Flint, Michigan Sheds Foreclosed Properties

Abandoned homes are a big problem in Flint, Mich., a former manufacturing stronghold that is losing jobs and residents.

In some neighborhoods five or more houses in a row are boarded up, as one owner after another packs up and leaves. Once they have sat vacant too long bulldozers come to demolish them.

But the county is stepping in and taking control of the city's tax-foreclosed properties, selling plots to neighbors for a dollar or paying churches to maintain them.

The Genesee County Land Bank is demolishing the abandoned homes in an attempt to end decay and help Flint downsize gracefully.

The lots are sold to the neighbor for a dollar, or turned into parks.

Dan Kildee is Genesee County's treasurer and the chairman of the Land Bank. He says the old system, where the county auctioned tax-foreclosed properties to the highest bidder, worked against the city's interests. The amount of money raised wasn't that much and the result was often a spiral from bad to worse.

"Single family becomes rental, then slumlord owned, then eventually a big abandoned, burned out shell," said Kildee.

Towns throughout the county — all better off than Flint — are allowing the Land Bank to spend all the money it gets from tax-foreclosures only on Flint.

Kildee said neighboring towns understand that a house loses value if it's next to an abandoned one, and property values in the county are depressed by the presence of a dying city in its midst.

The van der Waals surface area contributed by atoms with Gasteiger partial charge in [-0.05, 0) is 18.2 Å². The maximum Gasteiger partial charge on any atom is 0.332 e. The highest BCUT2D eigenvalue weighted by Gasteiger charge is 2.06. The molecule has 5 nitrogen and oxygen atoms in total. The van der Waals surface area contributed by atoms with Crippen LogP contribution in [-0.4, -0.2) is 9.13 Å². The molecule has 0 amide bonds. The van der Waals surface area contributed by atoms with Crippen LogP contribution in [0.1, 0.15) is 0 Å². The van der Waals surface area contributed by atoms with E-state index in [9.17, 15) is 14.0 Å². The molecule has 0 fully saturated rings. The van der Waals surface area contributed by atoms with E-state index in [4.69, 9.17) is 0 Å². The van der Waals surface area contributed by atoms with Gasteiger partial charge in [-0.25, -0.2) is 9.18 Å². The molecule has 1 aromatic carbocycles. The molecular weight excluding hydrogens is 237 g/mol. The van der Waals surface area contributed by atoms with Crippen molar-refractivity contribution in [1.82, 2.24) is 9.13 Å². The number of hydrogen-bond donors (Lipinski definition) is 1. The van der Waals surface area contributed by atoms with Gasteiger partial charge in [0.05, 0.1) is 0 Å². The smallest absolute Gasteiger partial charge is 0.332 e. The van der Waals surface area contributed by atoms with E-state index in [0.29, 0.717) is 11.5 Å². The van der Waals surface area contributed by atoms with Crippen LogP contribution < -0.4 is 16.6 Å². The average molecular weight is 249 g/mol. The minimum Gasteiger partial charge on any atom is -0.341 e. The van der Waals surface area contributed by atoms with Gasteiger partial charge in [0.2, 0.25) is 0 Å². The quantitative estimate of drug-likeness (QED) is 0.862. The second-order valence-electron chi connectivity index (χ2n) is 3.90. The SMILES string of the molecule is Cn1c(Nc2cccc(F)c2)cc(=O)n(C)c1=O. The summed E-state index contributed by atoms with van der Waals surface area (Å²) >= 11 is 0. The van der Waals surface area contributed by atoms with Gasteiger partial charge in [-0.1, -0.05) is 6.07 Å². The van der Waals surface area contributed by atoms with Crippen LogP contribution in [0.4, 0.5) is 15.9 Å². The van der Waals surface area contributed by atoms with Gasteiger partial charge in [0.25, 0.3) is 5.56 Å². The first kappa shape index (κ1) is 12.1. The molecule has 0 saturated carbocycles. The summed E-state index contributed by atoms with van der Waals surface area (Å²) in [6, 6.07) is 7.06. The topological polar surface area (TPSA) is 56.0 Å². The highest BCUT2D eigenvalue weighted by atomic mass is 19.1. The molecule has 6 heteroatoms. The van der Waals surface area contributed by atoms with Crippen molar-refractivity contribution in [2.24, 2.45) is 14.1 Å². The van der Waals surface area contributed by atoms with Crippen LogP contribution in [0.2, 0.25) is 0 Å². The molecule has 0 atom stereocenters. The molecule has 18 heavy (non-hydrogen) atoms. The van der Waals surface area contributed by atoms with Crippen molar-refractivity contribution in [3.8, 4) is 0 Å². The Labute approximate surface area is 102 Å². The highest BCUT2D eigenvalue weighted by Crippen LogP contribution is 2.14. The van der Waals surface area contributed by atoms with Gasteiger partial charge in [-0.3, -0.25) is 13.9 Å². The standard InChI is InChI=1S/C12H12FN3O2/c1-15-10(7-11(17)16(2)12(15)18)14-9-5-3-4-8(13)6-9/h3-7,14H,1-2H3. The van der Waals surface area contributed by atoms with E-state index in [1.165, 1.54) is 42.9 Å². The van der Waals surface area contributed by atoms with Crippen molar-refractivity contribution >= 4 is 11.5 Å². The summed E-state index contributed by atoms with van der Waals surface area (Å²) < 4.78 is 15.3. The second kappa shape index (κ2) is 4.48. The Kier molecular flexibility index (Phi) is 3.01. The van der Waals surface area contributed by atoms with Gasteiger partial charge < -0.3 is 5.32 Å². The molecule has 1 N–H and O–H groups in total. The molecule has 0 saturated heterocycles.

He added the new system is helping just about everyone: Developers who can prove they have Flint's best interests at heart get properties at a good price. Residents don't have to fear when the abandoned house next door will be set ablaze, and the city can focus its scarce resources on crime and jobs.

Real estate investment advisor John Reed said speculators mainly come after tax-foreclosure properties because they sell too cheap.

But it's difficult to entice enough legitimate developers who care about Flint's long-term future.

As Flint shrinks, it's taking on an oddly rural quality. Most streets are rundown, but there are also ambitious vegetable gardens springing up under the tender care of the new owners of double lots.

Mary Lymon sits at her patio table, overlooking her new yard that boasts a cheerful flower garden, a trellis and a swing. It's a big change from the days she worried about drug dealers coming and going at the abandoned house that once stood there, she said. Once the house was gone and the land was hers.

"I just really enjoyed coming out with my coffee — felt like I was in the country," said Lymon.

Tracy Samilton reports from member station Michigan Radio.

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